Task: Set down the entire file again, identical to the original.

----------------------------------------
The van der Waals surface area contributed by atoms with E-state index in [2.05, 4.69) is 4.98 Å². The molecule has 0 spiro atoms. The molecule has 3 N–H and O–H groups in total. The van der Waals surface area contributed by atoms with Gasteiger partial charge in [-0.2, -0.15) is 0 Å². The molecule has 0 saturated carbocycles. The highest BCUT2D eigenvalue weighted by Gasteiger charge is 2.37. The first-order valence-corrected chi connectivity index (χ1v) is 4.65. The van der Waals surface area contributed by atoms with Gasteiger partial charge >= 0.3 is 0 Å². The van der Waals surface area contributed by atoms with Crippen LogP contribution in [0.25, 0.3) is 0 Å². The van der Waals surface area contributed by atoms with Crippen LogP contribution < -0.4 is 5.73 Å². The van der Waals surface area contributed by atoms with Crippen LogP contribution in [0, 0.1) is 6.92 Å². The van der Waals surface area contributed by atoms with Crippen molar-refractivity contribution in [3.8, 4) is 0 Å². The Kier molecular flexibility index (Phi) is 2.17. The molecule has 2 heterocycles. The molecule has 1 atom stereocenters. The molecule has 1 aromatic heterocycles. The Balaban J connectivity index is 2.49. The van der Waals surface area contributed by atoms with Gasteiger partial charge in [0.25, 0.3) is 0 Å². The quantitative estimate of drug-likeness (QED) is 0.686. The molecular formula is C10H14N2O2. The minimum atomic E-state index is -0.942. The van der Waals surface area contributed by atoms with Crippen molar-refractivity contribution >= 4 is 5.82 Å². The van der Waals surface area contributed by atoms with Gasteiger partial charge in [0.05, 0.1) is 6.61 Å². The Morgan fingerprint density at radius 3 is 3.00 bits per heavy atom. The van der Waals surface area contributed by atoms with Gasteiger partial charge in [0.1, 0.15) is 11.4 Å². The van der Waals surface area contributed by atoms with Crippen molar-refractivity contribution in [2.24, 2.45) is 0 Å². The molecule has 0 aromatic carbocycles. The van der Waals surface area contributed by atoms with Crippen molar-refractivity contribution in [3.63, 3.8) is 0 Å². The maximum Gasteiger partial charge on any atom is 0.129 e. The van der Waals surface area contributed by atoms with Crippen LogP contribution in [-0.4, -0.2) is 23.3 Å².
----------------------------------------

The van der Waals surface area contributed by atoms with E-state index in [2.05, 4.69) is 4.98 Å². The molecule has 0 spiro atoms. The molecule has 3 N–H and O–H groups in total. The van der Waals surface area contributed by atoms with Gasteiger partial charge in [-0.2, -0.15) is 0 Å². The molecule has 0 saturated carbocycles. The highest BCUT2D eigenvalue weighted by Gasteiger charge is 2.37. The first-order valence-corrected chi connectivity index (χ1v) is 4.65. The van der Waals surface area contributed by atoms with Gasteiger partial charge >= 0.3 is 0 Å². The van der Waals surface area contributed by atoms with Crippen LogP contribution in [0.25, 0.3) is 0 Å². The van der Waals surface area contributed by atoms with Crippen LogP contribution < -0.4 is 5.73 Å². The van der Waals surface area contributed by atoms with Crippen LogP contribution in [0, 0.1) is 6.92 Å². The van der Waals surface area contributed by atoms with Crippen molar-refractivity contribution in [3.8, 4) is 0 Å². The Kier molecular flexibility index (Phi) is 2.17. The molecule has 2 heterocycles. The molecule has 1 atom stereocenters. The molecule has 1 aromatic heterocycles. The Balaban J connectivity index is 2.49. The van der Waals surface area contributed by atoms with Gasteiger partial charge in [0.25, 0.3) is 0 Å². The quantitative estimate of drug-likeness (QED) is 0.686. The molecular formula is C10H14N2O2. The minimum atomic E-state index is -0.942. The van der Waals surface area contributed by atoms with Crippen molar-refractivity contribution >= 4 is 5.82 Å². The van der Waals surface area contributed by atoms with Gasteiger partial charge in [0.05, 0.1) is 6.61 Å². The Morgan fingerprint density at radius 3 is 3.00 bits per heavy atom. The van der Waals surface area contributed by atoms with Gasteiger partial charge in [0.1, 0.15) is 11.4 Å². The van der Waals surface area contributed by atoms with Crippen molar-refractivity contribution in [2.24, 2.45) is 0 Å². The molecule has 0 aromatic carbocycles. The van der Waals surface area contributed by atoms with Crippen molar-refractivity contribution in [3.63, 3.8) is 0 Å². The maximum Gasteiger partial charge on any atom is 0.129 e. The van der Waals surface area contributed by atoms with Crippen LogP contribution in [-0.4, -0.2) is 23.3 Å².